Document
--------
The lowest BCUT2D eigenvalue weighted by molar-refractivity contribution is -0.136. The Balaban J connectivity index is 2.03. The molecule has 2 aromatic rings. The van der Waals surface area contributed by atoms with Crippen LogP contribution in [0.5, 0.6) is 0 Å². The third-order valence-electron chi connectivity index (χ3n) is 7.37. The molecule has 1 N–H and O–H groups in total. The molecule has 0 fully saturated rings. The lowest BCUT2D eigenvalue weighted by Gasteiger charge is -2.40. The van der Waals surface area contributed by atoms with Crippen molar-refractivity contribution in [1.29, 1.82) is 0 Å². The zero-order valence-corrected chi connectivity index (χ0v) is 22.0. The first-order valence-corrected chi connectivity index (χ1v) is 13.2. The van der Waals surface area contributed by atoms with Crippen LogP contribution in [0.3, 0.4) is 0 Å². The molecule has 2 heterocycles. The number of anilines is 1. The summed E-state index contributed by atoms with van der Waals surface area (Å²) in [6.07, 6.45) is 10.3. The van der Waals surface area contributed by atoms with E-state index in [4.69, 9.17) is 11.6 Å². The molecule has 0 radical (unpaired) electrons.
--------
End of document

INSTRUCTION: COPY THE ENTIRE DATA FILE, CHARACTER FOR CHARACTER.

The lowest BCUT2D eigenvalue weighted by molar-refractivity contribution is -0.136. The Balaban J connectivity index is 2.03. The molecule has 2 aromatic rings. The van der Waals surface area contributed by atoms with Crippen LogP contribution in [0.5, 0.6) is 0 Å². The third-order valence-electron chi connectivity index (χ3n) is 7.37. The molecule has 1 N–H and O–H groups in total. The molecule has 0 fully saturated rings. The lowest BCUT2D eigenvalue weighted by Gasteiger charge is -2.40. The van der Waals surface area contributed by atoms with Crippen molar-refractivity contribution in [1.29, 1.82) is 0 Å². The zero-order valence-corrected chi connectivity index (χ0v) is 22.0. The first-order valence-corrected chi connectivity index (χ1v) is 13.2. The van der Waals surface area contributed by atoms with Crippen LogP contribution in [0.3, 0.4) is 0 Å². The molecule has 2 heterocycles. The number of anilines is 1. The summed E-state index contributed by atoms with van der Waals surface area (Å²) in [6.07, 6.45) is 10.3. The van der Waals surface area contributed by atoms with E-state index in [4.69, 9.17) is 11.6 Å². The molecule has 0 radical (unpaired) electrons.